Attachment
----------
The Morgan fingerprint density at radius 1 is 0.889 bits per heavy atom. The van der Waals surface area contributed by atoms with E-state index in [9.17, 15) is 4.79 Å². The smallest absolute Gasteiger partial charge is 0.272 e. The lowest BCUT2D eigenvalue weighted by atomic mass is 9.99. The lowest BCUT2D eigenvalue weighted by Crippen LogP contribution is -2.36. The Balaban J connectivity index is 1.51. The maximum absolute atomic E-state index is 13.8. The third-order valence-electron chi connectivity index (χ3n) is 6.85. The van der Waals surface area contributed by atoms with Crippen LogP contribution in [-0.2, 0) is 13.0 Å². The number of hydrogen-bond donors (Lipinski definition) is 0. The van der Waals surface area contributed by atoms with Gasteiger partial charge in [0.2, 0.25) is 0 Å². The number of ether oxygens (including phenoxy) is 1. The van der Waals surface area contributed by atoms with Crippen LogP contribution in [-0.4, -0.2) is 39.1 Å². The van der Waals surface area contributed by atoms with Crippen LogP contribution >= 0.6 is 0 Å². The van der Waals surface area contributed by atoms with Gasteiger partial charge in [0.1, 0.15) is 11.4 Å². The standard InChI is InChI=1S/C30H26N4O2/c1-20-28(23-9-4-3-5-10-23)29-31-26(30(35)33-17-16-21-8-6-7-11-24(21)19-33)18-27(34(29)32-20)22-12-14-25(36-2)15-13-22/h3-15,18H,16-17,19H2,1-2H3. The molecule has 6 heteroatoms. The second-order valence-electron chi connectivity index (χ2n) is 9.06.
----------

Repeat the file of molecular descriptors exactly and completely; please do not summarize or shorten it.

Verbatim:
The Morgan fingerprint density at radius 1 is 0.889 bits per heavy atom. The van der Waals surface area contributed by atoms with E-state index in [9.17, 15) is 4.79 Å². The smallest absolute Gasteiger partial charge is 0.272 e. The lowest BCUT2D eigenvalue weighted by atomic mass is 9.99. The lowest BCUT2D eigenvalue weighted by Crippen LogP contribution is -2.36. The Balaban J connectivity index is 1.51. The maximum absolute atomic E-state index is 13.8. The third-order valence-electron chi connectivity index (χ3n) is 6.85. The van der Waals surface area contributed by atoms with Crippen LogP contribution in [-0.2, 0) is 13.0 Å². The number of hydrogen-bond donors (Lipinski definition) is 0. The van der Waals surface area contributed by atoms with Gasteiger partial charge in [0.2, 0.25) is 0 Å². The number of ether oxygens (including phenoxy) is 1. The van der Waals surface area contributed by atoms with Crippen LogP contribution in [-0.4, -0.2) is 39.1 Å². The van der Waals surface area contributed by atoms with Crippen LogP contribution >= 0.6 is 0 Å². The van der Waals surface area contributed by atoms with Gasteiger partial charge in [0.1, 0.15) is 11.4 Å². The standard InChI is InChI=1S/C30H26N4O2/c1-20-28(23-9-4-3-5-10-23)29-31-26(30(35)33-17-16-21-8-6-7-11-24(21)19-33)18-27(34(29)32-20)22-12-14-25(36-2)15-13-22/h3-15,18H,16-17,19H2,1-2H3. The molecule has 6 heteroatoms. The second-order valence-electron chi connectivity index (χ2n) is 9.06.